Cerro de los Ángeles
The Cerro de los Ángeles (Hill of the Angels) is a famous hill located in Getafe, Spain, about 10 km (6.2 mi) south of Madrid. The site is famous for being considered the geographic centre of the Iberian Peninsula. On top of the hill there is a 14th-century monastery named Our Lady of the Angels (Nuestra Señora de los Ángeles), as well as the Monument to the Sacred Heart of Jesus (Monumento al Sagrado Corazón), built in 1919 to dedicate the country and inaugurated by king Alfonso XIII. Several Spanish Civil War battles occurred on the hill, resulting in the destruction of the original monument. Bullet marks dating from the war can be seen on the Sagrado Corazón monument as well as the walls of the monastery.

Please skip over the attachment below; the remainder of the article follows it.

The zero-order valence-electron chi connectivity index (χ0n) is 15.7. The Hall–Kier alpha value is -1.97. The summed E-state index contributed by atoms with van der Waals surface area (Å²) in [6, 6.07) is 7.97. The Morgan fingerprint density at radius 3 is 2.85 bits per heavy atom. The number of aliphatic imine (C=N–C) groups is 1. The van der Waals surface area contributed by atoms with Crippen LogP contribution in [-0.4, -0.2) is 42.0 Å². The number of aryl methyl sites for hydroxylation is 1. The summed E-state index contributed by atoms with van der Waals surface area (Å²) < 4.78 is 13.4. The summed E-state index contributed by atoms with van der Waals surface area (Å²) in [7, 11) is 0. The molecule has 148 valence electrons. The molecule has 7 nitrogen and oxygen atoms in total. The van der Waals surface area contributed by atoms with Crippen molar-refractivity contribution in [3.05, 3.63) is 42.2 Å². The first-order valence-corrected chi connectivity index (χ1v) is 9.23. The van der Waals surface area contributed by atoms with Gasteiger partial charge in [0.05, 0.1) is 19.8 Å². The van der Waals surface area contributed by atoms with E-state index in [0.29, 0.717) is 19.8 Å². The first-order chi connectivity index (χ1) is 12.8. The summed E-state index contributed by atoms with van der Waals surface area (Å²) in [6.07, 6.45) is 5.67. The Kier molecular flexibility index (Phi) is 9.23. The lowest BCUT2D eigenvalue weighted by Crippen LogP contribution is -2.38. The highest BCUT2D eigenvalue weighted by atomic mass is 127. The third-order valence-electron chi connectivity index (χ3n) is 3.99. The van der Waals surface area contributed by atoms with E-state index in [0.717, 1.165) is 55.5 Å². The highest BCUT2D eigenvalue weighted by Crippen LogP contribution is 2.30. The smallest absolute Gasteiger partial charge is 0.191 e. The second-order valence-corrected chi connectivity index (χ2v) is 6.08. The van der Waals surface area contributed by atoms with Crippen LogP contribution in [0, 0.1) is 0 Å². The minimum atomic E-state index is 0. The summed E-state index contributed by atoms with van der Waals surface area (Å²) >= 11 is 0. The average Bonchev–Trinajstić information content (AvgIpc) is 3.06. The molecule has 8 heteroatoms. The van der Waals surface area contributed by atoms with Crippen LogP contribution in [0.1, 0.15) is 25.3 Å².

After the war, the government moved the remains of the monument across the esplanade and, funded by popular subscription, rebuilt a bigger version with an underground church.
In the monument resides the patron virgin of Getafe (Spanish cities often each have their own town virgins); thus the place is very well traveled and loved by the citizens of Getafe.
The slopes of the hill are populated with carrascos pines as well as parks, springs, paths, a bar and soccer grounds. For that reason, aside from being a religious center, it is a well-enjoyed place to spend a day surrounded by nature.
From the geologic point of view, the hill has a peak altitude of 670 meters (2,200 feet) above sea level, with the base at 610 meters (2,000 feet). The area surrounding the hill is flat in all directions, making for great panoramic views of Madrid, Getafe, and the surrounding countryside.
- Ealham, Chris and Michael Richards, The Splintering of Spain, p. 80, 168, Cambridge University Press, 2005, ISBN 0-521-82178-9, ISBN 978-0-521-82178-0
- Shots of War: Photojournalism During the Spanish Civil War
- "Cerro de los Ángeles (Official website)" (in Spanish). Retrieved 2009-03-02.
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- (Spanish) Official website